Just how many types of filamentous phytopathogens are there? Catastrophy for the bio/hemi/necrotroph divisions

James Hane 1 Jonathan Paxman 1 Darcy Jones 1 Alison Testa 1 Richard Oliver 1 Pierre de Wit 2
1CCDM, Curtin University, Perth, Australia
2Phytopathology, Wageningen University, Wageningen, Netherlands

The classification model that has dominated fungal plant pathology for the last 50 years is that diseases and pathogens can be divided into three ‘trophic’ classes, biotroph, hemibiotroph and necrotroph. Non-pathogen species are described as a symbiont when they live on or within a living host without causing significant damage or as saprotrophs when they extract nutrients solely from decaying biomaterials.

This model of pathogen classification leaves much to be desired. Many pathogens are placed by different authors in two or even all three of these classes. Apart from the undisputed fact that all obligate pathogens are all biotrophic, no phenotypic feature can be described as diagnostic. Other pathogens, such as the wilts and those causing root diseases do not obviously comply with the biotroph/hemi/necrotroph trichotomy.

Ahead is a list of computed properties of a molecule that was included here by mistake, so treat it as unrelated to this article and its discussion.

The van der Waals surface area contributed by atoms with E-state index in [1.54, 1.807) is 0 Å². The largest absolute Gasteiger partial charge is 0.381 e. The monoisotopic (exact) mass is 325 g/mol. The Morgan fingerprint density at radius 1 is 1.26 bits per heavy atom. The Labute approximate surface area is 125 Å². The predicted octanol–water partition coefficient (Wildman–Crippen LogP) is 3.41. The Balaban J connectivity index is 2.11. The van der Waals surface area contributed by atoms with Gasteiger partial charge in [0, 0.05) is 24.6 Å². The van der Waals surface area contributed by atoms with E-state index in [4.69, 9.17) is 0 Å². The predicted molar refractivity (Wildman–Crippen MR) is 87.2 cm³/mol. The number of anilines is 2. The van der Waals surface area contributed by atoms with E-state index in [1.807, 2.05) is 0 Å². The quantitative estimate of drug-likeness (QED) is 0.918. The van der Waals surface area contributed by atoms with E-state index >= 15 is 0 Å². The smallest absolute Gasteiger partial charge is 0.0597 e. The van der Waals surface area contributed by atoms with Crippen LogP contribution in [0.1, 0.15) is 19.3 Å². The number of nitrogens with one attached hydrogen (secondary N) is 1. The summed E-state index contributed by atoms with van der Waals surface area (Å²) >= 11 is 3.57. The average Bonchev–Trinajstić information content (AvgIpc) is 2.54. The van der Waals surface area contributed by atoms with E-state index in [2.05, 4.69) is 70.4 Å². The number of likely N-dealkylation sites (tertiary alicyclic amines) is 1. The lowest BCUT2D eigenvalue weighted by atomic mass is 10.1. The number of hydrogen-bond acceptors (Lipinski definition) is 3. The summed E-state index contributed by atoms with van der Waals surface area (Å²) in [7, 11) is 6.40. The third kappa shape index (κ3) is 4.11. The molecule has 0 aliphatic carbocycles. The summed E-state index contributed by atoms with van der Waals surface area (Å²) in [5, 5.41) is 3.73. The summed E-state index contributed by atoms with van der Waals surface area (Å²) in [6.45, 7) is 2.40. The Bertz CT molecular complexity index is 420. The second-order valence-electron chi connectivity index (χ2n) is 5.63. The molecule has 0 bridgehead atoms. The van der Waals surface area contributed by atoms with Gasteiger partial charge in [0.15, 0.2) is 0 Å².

There are now 642 fungal and oomycete species with genome sequences of which 137 are pathogens. We set out to determine whether an objective analysis of these genomic resources could provide a robust classification system with predictive power.

We developed a technique for the assessment of trophic phenotypes just using the gene content of carbohydrate active enzymes (CAZyme). We found that the existing tripartite trophic classification system for is unsustainable. Instead our analysis identified novel clusters comprising eight pathogen trophic descriptors and a saprobe trophic class. These are -1- haustorial biotroph (BH), -2- non-haustorial biotroph (BN), -3- biotroph/symbiont (BS), -4- intracellular hemibiotroph (HI), -5- extracellular hemibiotroph (HE), -6- broad host range necrotrophs (NB), -7- narrow host range necrotrophs (NN) and finally -8- the wilts, anthracnoses and rots (WAR). This study highlights some longstanding anomalies and permits the objective prediction of properties of a species based solely on its CAZyme gene content. We have used the data included in this study to develop and train a predictive tool for CAZyme-Assisted Training And Sorting of TROPHY which we call CATASTROPHY.